Negligence of an employer toward a woman employed to clean a house was not shown by evidence of a fall from a step-ladder furnished by him due merely to the ladder's sliding on a waxed floor on which she had placed it and which she knew was slippery.
If a "wobbly" condition of a step-ladder furnished by one employing a woman to clean a house was the cause of her falling from it, no negligence on his part toward her was shown where such condition existed at the time her employment began and was obvious to her.
TORT. Writ in the Superior Court dated February 11, 1938.
The action was tried before Beaudreau, J.
A. K. Carey, (W. R. Morris with him,) for the plaintiff.
J. W. White, (A. F. Bickford with him,) for the defendant.
RONAN, J. The plaintiff was injured by falling from a step-ladder she was using while cleaning the walls of a room in the summer residence of the defendant, her employer, at Holderness, New Hampshire, which she, with others, was preparing for occupancy by the defendant. She excepted to the granting, under leave reserved, of the defendant's motion for the entry of verdict for him after the jury had returned a verdict in her favor upon a count in her declaration alleging that the defendant had negligently failed to furnish her with suitable appliances and tools for the performance of her duties. [Note 1]
There was evidence that she was directed to clean the walls of one of the rooms. There was a six or seven foot stepladder in the room which she observed was "kind of wobbly." She was warned by the one in charge not to go
to the top of the step-ladder as it was not very strong. The plaintiff used this step-ladder, moving it to two or three locations as she continued her work. She had gone up to the third step and was engaged for fifteen minutes in dusting and then, while getting ready to descend from the ladder, the accident occurred. She had done similar work for the defendant during the two or three preceding years in getting the house ready for the summer. She was familiar with the use of a step-ladder. She had been to the top of a six or seven foot step-ladder and had not noticed any vibration. She knew a step-ladder was not as firm as a stairway. There was "no shake" in an ordinary step-ladder if one goes up carefully, but this step-ladder "was very shaky."
The plaintiff was a domestic servant and did not come within our workmen's compensation law, G.L. (Ter. Ed.) c. 152, Section 67, or that of the State of New Hampshire, Public Laws (1926) c. 178, Section 1; N.H. Laws 1937, c. 159, Section 1. Her rights are to be determined by the law of New Hampshire. Smith v. Brown, 302 Mass. 432 . The parties do not contend that the law of New Hampshire is different from our own common law and, in the absence of anything to indicate the contrary, we assume that it is the same. Shumaker v. Lucerne-in-Maine Community Association, 275 Mass. 201 . Miller v. United States Fidelity & Guaranty Co. 291 Mass. 445 .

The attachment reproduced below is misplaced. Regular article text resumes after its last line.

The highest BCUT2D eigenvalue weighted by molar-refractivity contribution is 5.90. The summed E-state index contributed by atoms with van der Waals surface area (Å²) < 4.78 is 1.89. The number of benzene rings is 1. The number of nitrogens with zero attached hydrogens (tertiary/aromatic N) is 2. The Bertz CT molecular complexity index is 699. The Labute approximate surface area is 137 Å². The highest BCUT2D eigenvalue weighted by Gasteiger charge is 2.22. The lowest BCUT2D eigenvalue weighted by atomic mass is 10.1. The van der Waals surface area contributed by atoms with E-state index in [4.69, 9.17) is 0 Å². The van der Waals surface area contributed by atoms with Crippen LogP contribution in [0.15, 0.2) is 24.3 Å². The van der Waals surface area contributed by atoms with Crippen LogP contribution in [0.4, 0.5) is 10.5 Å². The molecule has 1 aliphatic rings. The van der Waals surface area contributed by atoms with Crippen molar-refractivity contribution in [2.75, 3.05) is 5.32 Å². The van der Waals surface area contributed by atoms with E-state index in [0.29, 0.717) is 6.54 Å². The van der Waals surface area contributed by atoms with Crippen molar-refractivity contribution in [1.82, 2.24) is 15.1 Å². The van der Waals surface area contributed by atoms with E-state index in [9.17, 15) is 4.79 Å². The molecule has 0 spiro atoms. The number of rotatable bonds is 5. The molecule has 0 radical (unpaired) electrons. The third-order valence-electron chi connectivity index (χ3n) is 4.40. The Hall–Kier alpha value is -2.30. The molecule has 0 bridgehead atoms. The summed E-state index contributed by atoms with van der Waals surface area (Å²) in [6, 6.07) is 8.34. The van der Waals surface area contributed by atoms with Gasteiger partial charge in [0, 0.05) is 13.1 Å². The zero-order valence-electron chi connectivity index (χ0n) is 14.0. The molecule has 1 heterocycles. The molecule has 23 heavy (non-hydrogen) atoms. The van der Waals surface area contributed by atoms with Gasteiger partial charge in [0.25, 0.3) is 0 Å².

The only evidence as to the manner in which the accident occurred was given by the plaintiff, who testified that she was ready to go down and took hold of the ladder, which shook and slid from under her, "it just slid away from . . . [her]"; and that the ladder "was shaky and just at the time of the accident it happened to slide, it was slippery there." The plaintiff had moved the ladder from place to place in the room in the performance of her work and, at the time of the accident, it was resting where the plaintiff had put it upon a floor that had been recently waxed and which she knew was slippery. The mere sliding of a stepladder in these circumstances could not be held to be due to the negligence of the defendant. Feely v. Pearson Cordage
Co. 161 Mass. 426 . McIntire v. White, 171 Mass. 170 . Drum v. New England Cotton Yarn Co. 180 Mass. 113 . McDonnell v. New York, New Haven & Hartford Railroad, 192 Mass. 538 . Healy v. Gilchrist Co. 205 Mass. 393 . Kitchen v. Women's City Club of Boston, 267 Mass. 229 . Fraioli v. New York, New Haven & Hartford Railroad, 286 Mass. 450 . Peterson v. Empire Clothing Co. 293 Mass. 447 . Rego v. Sagamore Manuf. Co. 305 Mass. 346 .
If the evidence was sufficient to warrant the jury in finding that the accident was not due solely to the slippery floor but that the condition of the step-ladder had a causal connection with its occurrence, then there was no error in ordering the entry of a verdict for the defendant. There was no evidence that any part of the step-ladder was broken or that there was a hidden defect. If the step-ladder was less rigid or stable than an ordinary step-ladder, then such condition was obvious and was known to the plaintiff. The evidence would not warrant a finding that the step-ladder was not in the same condition when she entered the defendant's employment a few days before the accident as it was at the time of the accident. It was a known risk incident to the employment, and the defendant was under no obligation to change the obvious conditions of his premises or to improve the obvious methods of business that existed at the time the employment began. The risk arising from such conditions became a part of the contract of employment and continuance of such conditions did not constitute negligence of the employer. Wood v. Tileston & Hollingsworth Co. 182 Mass. 449 . Miszoian v. Taft, 206 Mass. 227 . Murphy v. Furness-Withy & Co. Ltd. 259 Mass. 394 . Sylvain v. Boston & Maine Railroad, 280 Mass. 503 . Fraioli v. New York, New Haven & Hartford Railroad, 286 Mass. 450 . Beggelman v. Romanow, 288 Mass. 14 . Mohammed v. New York, New Haven & Hartford Railroad, 290 Mass. 219 . Murphy v. Grand Trunk Railway, 73 N.H. 18. Sanborn v. Boston & Maine Railroad, 76 N.H. 523.
[Note 1] A verdict was returned for the defendant on a count based on his alleged negligence in failing to provide safe and suitable premises for the performance of the plaintiff's work. -- REPORTER.